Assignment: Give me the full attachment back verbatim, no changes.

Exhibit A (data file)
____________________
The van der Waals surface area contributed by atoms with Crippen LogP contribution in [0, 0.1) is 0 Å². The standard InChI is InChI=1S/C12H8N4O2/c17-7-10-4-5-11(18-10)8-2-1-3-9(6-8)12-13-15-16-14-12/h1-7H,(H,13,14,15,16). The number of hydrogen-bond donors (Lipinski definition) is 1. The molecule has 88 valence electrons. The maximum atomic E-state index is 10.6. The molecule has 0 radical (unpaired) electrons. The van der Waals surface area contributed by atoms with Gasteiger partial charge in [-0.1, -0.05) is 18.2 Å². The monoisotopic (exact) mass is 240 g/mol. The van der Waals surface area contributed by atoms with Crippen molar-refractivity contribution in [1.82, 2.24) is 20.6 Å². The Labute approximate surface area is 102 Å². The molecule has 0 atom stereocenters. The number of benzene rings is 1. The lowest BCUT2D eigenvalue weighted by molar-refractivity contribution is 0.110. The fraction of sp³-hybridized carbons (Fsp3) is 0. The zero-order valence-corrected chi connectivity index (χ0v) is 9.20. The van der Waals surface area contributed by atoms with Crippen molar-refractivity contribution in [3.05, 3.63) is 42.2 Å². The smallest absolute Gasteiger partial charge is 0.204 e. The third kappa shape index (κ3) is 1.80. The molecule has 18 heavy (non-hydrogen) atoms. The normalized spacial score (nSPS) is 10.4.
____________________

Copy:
The van der Waals surface area contributed by atoms with Crippen LogP contribution in [0, 0.1) is 0 Å². The standard InChI is InChI=1S/C12H8N4O2/c17-7-10-4-5-11(18-10)8-2-1-3-9(6-8)12-13-15-16-14-12/h1-7H,(H,13,14,15,16). The number of hydrogen-bond donors (Lipinski definition) is 1. The molecule has 88 valence electrons. The maximum atomic E-state index is 10.6. The molecule has 0 radical (unpaired) electrons. The van der Waals surface area contributed by atoms with Gasteiger partial charge in [-0.1, -0.05) is 18.2 Å². The monoisotopic (exact) mass is 240 g/mol. The van der Waals surface area contributed by atoms with Crippen molar-refractivity contribution in [1.82, 2.24) is 20.6 Å². The Labute approximate surface area is 102 Å². The molecule has 0 atom stereocenters. The number of benzene rings is 1. The lowest BCUT2D eigenvalue weighted by molar-refractivity contribution is 0.110. The fraction of sp³-hybridized carbons (Fsp3) is 0. The zero-order valence-corrected chi connectivity index (χ0v) is 9.20. The van der Waals surface area contributed by atoms with Crippen molar-refractivity contribution in [3.05, 3.63) is 42.2 Å². The smallest absolute Gasteiger partial charge is 0.204 e. The third kappa shape index (κ3) is 1.80. The molecule has 18 heavy (non-hydrogen) atoms. The normalized spacial score (nSPS) is 10.4.